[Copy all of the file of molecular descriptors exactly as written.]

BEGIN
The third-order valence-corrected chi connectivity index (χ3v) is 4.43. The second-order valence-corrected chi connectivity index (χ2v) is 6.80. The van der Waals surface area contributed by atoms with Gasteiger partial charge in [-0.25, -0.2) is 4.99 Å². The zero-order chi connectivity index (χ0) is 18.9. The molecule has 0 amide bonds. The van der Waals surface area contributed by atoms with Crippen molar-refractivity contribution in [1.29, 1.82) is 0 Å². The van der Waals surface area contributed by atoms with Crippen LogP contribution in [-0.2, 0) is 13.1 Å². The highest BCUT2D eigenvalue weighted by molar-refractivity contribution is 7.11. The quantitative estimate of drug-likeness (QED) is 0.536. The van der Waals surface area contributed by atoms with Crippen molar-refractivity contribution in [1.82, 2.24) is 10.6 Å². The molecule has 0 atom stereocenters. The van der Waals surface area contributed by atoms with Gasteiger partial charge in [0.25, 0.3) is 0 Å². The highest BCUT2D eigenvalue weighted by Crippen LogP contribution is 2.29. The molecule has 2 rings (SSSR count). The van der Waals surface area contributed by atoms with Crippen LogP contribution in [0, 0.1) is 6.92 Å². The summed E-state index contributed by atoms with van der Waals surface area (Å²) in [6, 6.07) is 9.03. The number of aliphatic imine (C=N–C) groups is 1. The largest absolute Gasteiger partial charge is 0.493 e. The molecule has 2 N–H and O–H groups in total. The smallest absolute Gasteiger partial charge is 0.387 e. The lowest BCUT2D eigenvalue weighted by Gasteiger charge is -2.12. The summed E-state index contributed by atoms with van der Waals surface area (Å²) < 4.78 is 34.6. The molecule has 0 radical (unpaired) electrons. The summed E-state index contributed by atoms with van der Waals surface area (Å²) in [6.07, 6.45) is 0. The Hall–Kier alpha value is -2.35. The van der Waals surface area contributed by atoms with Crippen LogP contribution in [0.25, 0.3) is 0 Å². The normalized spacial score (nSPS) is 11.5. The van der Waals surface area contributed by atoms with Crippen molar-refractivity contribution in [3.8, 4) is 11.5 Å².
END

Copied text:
The third-order valence-corrected chi connectivity index (χ3v) is 4.43. The second-order valence-corrected chi connectivity index (χ2v) is 6.80. The van der Waals surface area contributed by atoms with Gasteiger partial charge in [-0.25, -0.2) is 4.99 Å². The zero-order chi connectivity index (χ0) is 18.9. The molecule has 0 amide bonds. The van der Waals surface area contributed by atoms with Crippen molar-refractivity contribution in [1.29, 1.82) is 0 Å². The van der Waals surface area contributed by atoms with Crippen LogP contribution in [-0.2, 0) is 13.1 Å². The highest BCUT2D eigenvalue weighted by molar-refractivity contribution is 7.11. The quantitative estimate of drug-likeness (QED) is 0.536. The van der Waals surface area contributed by atoms with Crippen molar-refractivity contribution in [1.82, 2.24) is 10.6 Å². The molecule has 0 atom stereocenters. The van der Waals surface area contributed by atoms with Gasteiger partial charge in [0.25, 0.3) is 0 Å². The highest BCUT2D eigenvalue weighted by Crippen LogP contribution is 2.29. The molecule has 2 rings (SSSR count). The van der Waals surface area contributed by atoms with Crippen LogP contribution in [0, 0.1) is 6.92 Å². The summed E-state index contributed by atoms with van der Waals surface area (Å²) in [6, 6.07) is 9.03. The number of aliphatic imine (C=N–C) groups is 1. The largest absolute Gasteiger partial charge is 0.493 e. The molecule has 2 N–H and O–H groups in total. The smallest absolute Gasteiger partial charge is 0.387 e. The lowest BCUT2D eigenvalue weighted by Gasteiger charge is -2.12. The summed E-state index contributed by atoms with van der Waals surface area (Å²) < 4.78 is 34.6. The molecule has 0 radical (unpaired) electrons. The summed E-state index contributed by atoms with van der Waals surface area (Å²) in [6.07, 6.45) is 0. The Hall–Kier alpha value is -2.35. The van der Waals surface area contributed by atoms with Crippen LogP contribution in [0.25, 0.3) is 0 Å². The normalized spacial score (nSPS) is 11.5. The van der Waals surface area contributed by atoms with Crippen molar-refractivity contribution in [3.8, 4) is 11.5 Å².